GENEVA — Familiar faces and voices took to the stage at the World Climate Conference over the past week as weather presenters grappled with a core issue, how best to inform their audience about climate change.
Wedged between the pondered complexity of climate scientists and the demands of the average viewer or listener for certainty come rain or shine, the weather men and women act as a go-between -- and the scapegoat if the forecast errs.
"The truth is we're the ones out there and the face they trust," remarked US TV weather anchor and meteorologist John Toohey-Morales during the Climate Broadcasts Forum in Geneva.
After two decades in the geopolitical and research arena, the science behind climate change is more conclusive and reliable than ever, meteorologists and officials said.
"Imagine farmers being able to determine what to plant and where based on drought forecasts three to five years out," said Jane Lubchenco, administrator of the US National Oceanic and Atmospheric Administration.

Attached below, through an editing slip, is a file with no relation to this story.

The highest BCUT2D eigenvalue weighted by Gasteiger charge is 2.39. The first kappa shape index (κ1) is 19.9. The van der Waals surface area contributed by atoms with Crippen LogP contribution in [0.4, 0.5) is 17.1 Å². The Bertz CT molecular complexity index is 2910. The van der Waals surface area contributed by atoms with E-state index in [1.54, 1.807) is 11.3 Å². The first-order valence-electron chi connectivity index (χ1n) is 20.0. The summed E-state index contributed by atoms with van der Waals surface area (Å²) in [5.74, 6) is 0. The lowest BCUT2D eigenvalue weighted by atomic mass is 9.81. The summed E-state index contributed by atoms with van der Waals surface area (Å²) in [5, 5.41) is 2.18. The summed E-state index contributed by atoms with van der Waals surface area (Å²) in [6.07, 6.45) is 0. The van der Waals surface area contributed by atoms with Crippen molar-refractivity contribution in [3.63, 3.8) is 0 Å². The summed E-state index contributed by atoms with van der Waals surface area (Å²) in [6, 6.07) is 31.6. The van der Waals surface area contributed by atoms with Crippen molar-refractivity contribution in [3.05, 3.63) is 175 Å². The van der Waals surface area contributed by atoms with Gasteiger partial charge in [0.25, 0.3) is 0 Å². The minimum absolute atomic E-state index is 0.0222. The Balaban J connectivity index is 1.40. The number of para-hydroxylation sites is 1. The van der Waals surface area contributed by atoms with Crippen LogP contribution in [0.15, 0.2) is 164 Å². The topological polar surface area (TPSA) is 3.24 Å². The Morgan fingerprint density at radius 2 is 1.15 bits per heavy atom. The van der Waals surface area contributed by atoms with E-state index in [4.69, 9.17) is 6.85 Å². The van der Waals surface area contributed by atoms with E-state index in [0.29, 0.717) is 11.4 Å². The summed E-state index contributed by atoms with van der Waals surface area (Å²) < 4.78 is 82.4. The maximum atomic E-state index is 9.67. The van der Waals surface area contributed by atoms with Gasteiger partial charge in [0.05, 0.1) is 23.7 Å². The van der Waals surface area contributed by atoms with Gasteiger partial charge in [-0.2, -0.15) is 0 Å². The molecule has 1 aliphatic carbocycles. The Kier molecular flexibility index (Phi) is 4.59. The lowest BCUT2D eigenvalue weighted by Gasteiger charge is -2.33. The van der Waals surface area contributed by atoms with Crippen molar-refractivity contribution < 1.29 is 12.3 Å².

Weather forecasts have gained a degree of reliability that allows presenters to give their audience an idea how to dress or tend livestock for the next day or five.
But climate predictions seasons, years or decades down the road are another matter.
(Very interesting article - meteorologists, who specialize in weather, looking out the next 7 days or so, are not - automatically - experts on climate. It would be a little like saying a doctor who is a general practitioner is, by default, a gifted surgeon. That's a tough leap to make. BTW, I've never pretended to be a climatologist, either. I've been following the science (peer-reviewed science, not blogs and talking points put out by industry groups with a strong desire to maintain the status quo).
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